On Wednesday, the SAG-AFTRA union issued a four-page guide listing a series of protocols for the use of intimacy coordinators on set. Intimacy coordinators help ensure scenes involving nudity, sex, or rape, are properly choreographed so actors feel comfortable, and since a wave of MeToo stories hit Hollywood, the demand for intimacy coordinators has spiked.
The guidelines, the Los Angeles Times reports, were created in consultation with 45 intimacy coordinators and producers. They require that coordinators must review all nudity riders with performers, directors, and assistant directors, as well as review the content of scenes and modesty garments.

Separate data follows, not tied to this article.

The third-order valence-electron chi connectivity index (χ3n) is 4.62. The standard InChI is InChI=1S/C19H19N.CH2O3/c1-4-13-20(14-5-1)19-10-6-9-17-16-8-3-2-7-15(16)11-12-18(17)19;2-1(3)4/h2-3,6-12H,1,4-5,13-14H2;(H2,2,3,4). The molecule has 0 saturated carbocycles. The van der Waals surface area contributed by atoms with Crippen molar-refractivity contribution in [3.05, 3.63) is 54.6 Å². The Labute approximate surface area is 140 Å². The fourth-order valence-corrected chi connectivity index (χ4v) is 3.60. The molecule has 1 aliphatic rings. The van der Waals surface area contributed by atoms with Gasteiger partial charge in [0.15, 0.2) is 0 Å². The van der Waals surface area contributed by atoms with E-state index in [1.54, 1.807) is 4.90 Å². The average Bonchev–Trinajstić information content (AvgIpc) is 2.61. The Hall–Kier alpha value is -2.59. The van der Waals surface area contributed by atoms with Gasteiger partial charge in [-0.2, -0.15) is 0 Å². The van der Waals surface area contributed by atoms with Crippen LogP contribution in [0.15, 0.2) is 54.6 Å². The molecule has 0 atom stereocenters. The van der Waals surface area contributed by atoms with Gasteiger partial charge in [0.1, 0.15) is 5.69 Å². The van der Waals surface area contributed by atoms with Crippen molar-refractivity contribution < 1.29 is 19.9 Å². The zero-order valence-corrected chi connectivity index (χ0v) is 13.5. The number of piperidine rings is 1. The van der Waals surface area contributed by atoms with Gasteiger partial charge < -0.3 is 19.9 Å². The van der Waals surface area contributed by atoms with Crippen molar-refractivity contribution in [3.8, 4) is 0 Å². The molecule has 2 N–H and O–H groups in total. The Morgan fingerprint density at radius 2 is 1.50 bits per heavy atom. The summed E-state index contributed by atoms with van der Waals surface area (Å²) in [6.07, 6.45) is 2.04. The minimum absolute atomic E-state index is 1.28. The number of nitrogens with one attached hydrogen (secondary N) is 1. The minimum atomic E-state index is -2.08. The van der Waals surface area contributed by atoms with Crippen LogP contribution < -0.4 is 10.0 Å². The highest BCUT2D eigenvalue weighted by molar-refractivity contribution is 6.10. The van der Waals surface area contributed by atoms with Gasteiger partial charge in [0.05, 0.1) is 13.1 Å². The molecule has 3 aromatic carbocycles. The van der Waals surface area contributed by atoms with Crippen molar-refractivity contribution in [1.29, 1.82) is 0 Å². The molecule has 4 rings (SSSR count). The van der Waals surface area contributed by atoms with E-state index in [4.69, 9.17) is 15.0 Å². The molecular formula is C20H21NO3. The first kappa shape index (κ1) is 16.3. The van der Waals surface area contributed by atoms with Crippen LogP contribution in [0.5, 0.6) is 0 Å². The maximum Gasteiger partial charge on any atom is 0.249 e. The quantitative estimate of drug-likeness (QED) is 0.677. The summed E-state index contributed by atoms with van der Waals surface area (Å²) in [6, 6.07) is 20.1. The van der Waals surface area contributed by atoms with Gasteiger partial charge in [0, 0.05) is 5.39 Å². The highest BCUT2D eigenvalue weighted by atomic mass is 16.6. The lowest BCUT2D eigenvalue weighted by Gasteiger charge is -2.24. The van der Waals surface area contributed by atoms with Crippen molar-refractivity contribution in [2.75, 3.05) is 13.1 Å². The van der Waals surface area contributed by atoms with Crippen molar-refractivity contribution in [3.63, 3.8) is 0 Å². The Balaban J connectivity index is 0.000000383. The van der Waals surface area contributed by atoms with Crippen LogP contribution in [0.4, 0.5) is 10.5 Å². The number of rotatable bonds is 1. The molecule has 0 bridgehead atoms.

The guide helps set in stone what performers need to pull off these often highly awkward scenes comfortably. In the past few years, several actresses have criticized or left productions entirely after showrunners and directors have mishandled these kinds of scenes. Samara Weaving left the show SMILF after alleging that series creator Frankie Shaw took issue with her no-nudity clause in her contract, took her into a trailer where she took off her own top, and then asked Weaving why she had a problem taking off hers. Ruth Wilson left The Affair due to what she called a hostile work environment, citing incidents such as a sex scene being visible to someone not in the production and refusing to shoot a sex scene that did not appear consensual.